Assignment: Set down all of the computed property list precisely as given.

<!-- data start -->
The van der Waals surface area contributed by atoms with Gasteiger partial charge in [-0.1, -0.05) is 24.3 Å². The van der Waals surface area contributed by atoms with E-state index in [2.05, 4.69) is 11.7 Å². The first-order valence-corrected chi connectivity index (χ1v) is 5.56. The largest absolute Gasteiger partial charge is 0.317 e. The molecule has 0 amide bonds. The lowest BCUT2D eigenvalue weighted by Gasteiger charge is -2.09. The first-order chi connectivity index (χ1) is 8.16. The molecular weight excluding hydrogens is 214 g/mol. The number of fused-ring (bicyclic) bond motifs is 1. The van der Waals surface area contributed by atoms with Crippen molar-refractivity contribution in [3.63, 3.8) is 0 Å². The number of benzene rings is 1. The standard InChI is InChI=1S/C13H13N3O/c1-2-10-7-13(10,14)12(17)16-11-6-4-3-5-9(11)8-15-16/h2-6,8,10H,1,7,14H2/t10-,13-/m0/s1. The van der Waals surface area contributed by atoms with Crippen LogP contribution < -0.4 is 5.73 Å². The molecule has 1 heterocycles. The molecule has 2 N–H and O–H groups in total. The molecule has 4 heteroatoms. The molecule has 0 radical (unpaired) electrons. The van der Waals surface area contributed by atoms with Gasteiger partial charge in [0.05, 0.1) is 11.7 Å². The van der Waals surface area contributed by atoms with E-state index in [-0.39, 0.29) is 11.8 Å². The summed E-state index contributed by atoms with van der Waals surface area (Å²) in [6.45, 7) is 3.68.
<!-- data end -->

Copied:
The van der Waals surface area contributed by atoms with Gasteiger partial charge in [-0.1, -0.05) is 24.3 Å². The van der Waals surface area contributed by atoms with E-state index in [2.05, 4.69) is 11.7 Å². The first-order valence-corrected chi connectivity index (χ1v) is 5.56. The largest absolute Gasteiger partial charge is 0.317 e. The molecule has 0 amide bonds. The lowest BCUT2D eigenvalue weighted by Gasteiger charge is -2.09. The first-order chi connectivity index (χ1) is 8.16. The molecular weight excluding hydrogens is 214 g/mol. The number of fused-ring (bicyclic) bond motifs is 1. The van der Waals surface area contributed by atoms with Crippen molar-refractivity contribution in [3.63, 3.8) is 0 Å². The number of benzene rings is 1. The standard InChI is InChI=1S/C13H13N3O/c1-2-10-7-13(10,14)12(17)16-11-6-4-3-5-9(11)8-15-16/h2-6,8,10H,1,7,14H2/t10-,13-/m0/s1. The van der Waals surface area contributed by atoms with Crippen LogP contribution < -0.4 is 5.73 Å². The molecule has 1 heterocycles. The molecule has 2 N–H and O–H groups in total. The molecule has 4 heteroatoms. The molecule has 0 radical (unpaired) electrons. The van der Waals surface area contributed by atoms with Gasteiger partial charge in [0.05, 0.1) is 11.7 Å². The van der Waals surface area contributed by atoms with E-state index in [-0.39, 0.29) is 11.8 Å². The summed E-state index contributed by atoms with van der Waals surface area (Å²) in [6.45, 7) is 3.68.